The cops let us march mostly undisturbed north through Whitehall, Trafalgar Square, Haymarket, and Regents Street, until we doubled back and started heading west towards Wellington Arch from Piccadilly. Their posture became much more aggressive, and they literally began stalking us. The rear line of the protest linked arms to create a barrier, but the cops stormed two paces behind them, driving the pace increasingly faster. This struck me as particularly cruel since one of the protesters walked with a cane. More cops, informed by a helicopter overhead, staged at least a dozen vans ahead to corral our movements. We were angry and loud, but we were not violent. On Grosvenor Place, the cops started deploying snatch squad tactics, first picking off and swarming a young Black man. The rest of the protest was pulling away, leaving the rear increasingly outnumbered, so I started yelling to get their attention, but the cops were starting to pick them off, too, and arrested a legal observer.

The Police, Crime, Sentencing and Courts Bill grew out of climate activists occupying public space in 2018 and anti-racist activists occupying public space in 2020. The perceived temerity of the static protest in Parliament Square on Tuesday, however, didn’t have staying-power for the mainstream media journalists (speeches alone won’t bring in ratings), who did not follow the demonstrators for the duration of their civil disobedience in public space, therefore creating an opportunity for the police to behave violently and free of scrutiny at a protest, which grew out of a vigil made violent by the cops, which was held for a woman abducted from the street late at night and murdered by a cop.

Last summer I witnessed at least 100 Metropolitan Police kettle a crowd of young protesters for hours, without food, bathrooms, or protection from the rapidly dropping temperature after a Black Lives Matter protest. The police illegally coerced the protesters to be photographed and share personal information as a condition of leaving the kettle. With the spectacle reduced to predominantly Black Gen Z’ers shivering in a circle surrounded by police, news cameramen walked away and went home. There were only a handful of witnesses outside the kettle, kept far away by an additional cordon of cops and vans. One legal observer was encircled by the police with protesters, and another was waiting out on the steps of a marble Whitehall building with us. The Metropolitan Police’s militarisation is largely online and undercover, and I wonder how they’re using that information now.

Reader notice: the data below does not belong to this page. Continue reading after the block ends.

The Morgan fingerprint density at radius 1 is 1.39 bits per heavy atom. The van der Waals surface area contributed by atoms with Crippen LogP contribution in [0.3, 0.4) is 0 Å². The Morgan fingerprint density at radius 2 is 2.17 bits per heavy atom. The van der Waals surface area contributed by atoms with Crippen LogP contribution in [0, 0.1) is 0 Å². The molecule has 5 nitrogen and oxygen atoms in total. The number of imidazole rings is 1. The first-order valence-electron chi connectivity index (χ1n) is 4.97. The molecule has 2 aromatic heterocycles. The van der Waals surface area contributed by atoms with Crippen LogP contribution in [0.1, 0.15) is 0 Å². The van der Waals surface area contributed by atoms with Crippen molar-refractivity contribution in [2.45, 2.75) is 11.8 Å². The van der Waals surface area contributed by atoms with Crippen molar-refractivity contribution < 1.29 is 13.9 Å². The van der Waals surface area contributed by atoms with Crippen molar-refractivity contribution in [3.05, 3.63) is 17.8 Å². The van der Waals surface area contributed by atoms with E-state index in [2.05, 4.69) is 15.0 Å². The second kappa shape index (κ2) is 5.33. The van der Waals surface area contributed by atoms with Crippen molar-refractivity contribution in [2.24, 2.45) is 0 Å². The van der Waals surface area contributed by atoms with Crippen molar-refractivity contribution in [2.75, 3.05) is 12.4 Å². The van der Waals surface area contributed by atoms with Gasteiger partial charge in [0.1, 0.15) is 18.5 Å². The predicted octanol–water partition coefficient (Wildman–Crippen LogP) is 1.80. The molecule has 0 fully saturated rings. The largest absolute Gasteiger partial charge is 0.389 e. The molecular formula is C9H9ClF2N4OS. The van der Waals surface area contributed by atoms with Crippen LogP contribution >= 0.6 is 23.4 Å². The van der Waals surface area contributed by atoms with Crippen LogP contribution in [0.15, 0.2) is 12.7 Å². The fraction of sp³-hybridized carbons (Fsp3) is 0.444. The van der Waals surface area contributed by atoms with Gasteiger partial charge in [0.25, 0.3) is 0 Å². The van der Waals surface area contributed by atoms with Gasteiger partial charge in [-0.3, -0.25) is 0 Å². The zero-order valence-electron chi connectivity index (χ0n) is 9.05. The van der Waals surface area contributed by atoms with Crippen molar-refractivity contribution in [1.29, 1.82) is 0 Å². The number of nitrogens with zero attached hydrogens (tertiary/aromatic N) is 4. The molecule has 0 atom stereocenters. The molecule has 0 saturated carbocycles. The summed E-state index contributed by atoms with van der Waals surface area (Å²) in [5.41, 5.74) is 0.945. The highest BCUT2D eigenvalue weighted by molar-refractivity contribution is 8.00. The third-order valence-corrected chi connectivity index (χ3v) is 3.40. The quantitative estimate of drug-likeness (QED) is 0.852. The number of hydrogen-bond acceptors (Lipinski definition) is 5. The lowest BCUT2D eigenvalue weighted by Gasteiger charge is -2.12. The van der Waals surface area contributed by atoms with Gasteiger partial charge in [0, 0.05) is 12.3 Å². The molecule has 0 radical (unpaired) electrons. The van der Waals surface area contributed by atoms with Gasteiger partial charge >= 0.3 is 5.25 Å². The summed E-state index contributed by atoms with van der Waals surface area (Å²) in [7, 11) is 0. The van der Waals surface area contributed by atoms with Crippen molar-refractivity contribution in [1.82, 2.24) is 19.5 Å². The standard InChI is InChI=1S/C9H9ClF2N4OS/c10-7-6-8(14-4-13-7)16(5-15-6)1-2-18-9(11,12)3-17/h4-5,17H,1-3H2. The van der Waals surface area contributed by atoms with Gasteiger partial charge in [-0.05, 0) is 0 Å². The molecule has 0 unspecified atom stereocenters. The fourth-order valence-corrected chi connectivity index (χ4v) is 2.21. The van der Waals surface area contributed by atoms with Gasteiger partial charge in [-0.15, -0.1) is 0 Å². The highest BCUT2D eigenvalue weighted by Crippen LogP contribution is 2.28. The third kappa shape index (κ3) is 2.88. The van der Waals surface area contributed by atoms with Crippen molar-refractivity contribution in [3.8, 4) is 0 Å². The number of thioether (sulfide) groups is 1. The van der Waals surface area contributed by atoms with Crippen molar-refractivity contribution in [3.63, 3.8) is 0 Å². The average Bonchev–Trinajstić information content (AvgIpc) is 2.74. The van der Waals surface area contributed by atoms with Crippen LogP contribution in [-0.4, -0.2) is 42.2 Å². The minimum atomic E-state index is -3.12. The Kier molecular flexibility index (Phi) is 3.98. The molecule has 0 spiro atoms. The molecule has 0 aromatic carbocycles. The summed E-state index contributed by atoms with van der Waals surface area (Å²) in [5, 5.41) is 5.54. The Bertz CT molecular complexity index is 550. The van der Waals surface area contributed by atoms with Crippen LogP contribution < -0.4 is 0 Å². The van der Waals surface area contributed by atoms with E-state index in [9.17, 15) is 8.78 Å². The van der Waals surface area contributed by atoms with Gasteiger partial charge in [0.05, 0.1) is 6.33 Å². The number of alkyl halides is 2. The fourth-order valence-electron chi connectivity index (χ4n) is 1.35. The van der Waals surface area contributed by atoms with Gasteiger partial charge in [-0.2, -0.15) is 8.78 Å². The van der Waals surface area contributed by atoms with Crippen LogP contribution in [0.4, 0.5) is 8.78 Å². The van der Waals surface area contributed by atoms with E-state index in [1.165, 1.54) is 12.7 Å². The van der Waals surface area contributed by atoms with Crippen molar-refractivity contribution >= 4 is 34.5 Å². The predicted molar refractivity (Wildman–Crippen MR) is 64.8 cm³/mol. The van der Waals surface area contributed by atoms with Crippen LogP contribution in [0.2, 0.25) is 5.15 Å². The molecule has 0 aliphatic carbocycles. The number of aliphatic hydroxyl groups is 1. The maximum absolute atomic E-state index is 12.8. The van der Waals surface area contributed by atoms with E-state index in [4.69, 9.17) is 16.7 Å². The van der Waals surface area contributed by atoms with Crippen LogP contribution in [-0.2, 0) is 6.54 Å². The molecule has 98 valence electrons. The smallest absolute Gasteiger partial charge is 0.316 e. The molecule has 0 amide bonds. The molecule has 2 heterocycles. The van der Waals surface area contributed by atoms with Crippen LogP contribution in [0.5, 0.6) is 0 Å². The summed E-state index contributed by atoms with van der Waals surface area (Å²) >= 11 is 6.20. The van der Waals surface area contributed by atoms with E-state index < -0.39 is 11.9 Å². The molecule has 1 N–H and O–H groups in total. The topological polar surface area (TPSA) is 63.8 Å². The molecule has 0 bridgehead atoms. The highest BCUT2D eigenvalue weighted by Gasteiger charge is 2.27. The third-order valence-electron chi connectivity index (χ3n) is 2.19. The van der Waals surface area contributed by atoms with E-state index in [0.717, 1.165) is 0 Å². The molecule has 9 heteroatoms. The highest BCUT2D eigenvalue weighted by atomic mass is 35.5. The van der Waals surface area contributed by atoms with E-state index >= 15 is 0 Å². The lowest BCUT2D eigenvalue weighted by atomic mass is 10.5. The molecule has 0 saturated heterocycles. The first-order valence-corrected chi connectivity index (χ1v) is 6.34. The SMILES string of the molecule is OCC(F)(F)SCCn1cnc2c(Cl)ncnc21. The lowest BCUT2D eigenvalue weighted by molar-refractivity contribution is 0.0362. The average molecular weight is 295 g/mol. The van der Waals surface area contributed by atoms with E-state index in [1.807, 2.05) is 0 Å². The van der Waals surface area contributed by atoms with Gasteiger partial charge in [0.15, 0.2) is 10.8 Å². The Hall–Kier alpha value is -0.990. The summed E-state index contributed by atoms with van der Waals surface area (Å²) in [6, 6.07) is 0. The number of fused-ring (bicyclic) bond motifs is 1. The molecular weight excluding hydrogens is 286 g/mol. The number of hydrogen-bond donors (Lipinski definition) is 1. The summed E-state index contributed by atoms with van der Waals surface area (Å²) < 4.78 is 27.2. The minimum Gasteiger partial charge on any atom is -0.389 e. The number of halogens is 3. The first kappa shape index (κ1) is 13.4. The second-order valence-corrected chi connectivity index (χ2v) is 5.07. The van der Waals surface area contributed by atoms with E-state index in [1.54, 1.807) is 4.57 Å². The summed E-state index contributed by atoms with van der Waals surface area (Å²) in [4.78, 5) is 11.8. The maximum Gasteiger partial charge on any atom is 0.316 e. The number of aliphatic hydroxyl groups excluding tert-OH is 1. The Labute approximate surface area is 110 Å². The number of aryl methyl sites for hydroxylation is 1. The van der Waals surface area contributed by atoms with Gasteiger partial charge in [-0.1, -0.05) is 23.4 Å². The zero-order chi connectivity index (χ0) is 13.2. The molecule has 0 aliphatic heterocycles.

Boris Johnson has suggested planting undercover cops in bars and nightclubs to prevent sexual harassment and assault. Deborah Talbot has written extensively about the Metropolitan Police and various local authorities’ racist discrimination in licensing nightlife venues. It is not hard to imagine how licensing requirements permitting plainclothes police officers into venues would be further perverted to surveil London’s Black population. It is hard to imagine how predatory cops in these crowded spaces will protect non-white women and girls where it’s needed, in public, out in the open, where their attacks, disappearances, and suspicious deaths (Shukri Abdi, Blessing Olusegun) are ignored by the mainstream media and thus denied thorough, expedited investigations, forcing their bereaved loved ones to start petitions demanding them. Not even dead women are safe from violation by the Metropolitan Police.

Met Police Commissioner Cressida Dick has shown her racist ass over and over again. What are other British police organisations saying? WeCops, a vaguely bot-like website, advertised a forum it was hosting on response policing with a grim list of statistics about the trauma and stress of response policing, the on-the-ground work delegated to the most junior, lowest-paid officers. It complained about but did not suggest examination of poor public perception. The forum was promoted on Twitter by the Police Federation of England and Wales. In a separate tweet, however, PFEW glorified the violence and power of response policing by sharing a video from the National Police Chiefs’ Council of one such young response officer saying “it was the adrenalin [sic] side of #ResponsePolicing that got interested her in the role,” shortly before circulating another post from a north London borough’s police station:

#DayInTheLifeOfResponseOfficer 14:40pm | Immediate assistance requested by the @Ldn_Ambulance service as a patient has armed themselves with a knife. Individual taken them [sic] to hospital to receive treatment from specialist medical practitioners #ResponsePolicing#NorthArea”

The official account of MPS Haringey proudly posted a cop standing outside a closed door with a taser behind his back.

Sisters Uncut is currently mobilising a campaign to defeat the Police, Crime, Sentencing and Courts Bill.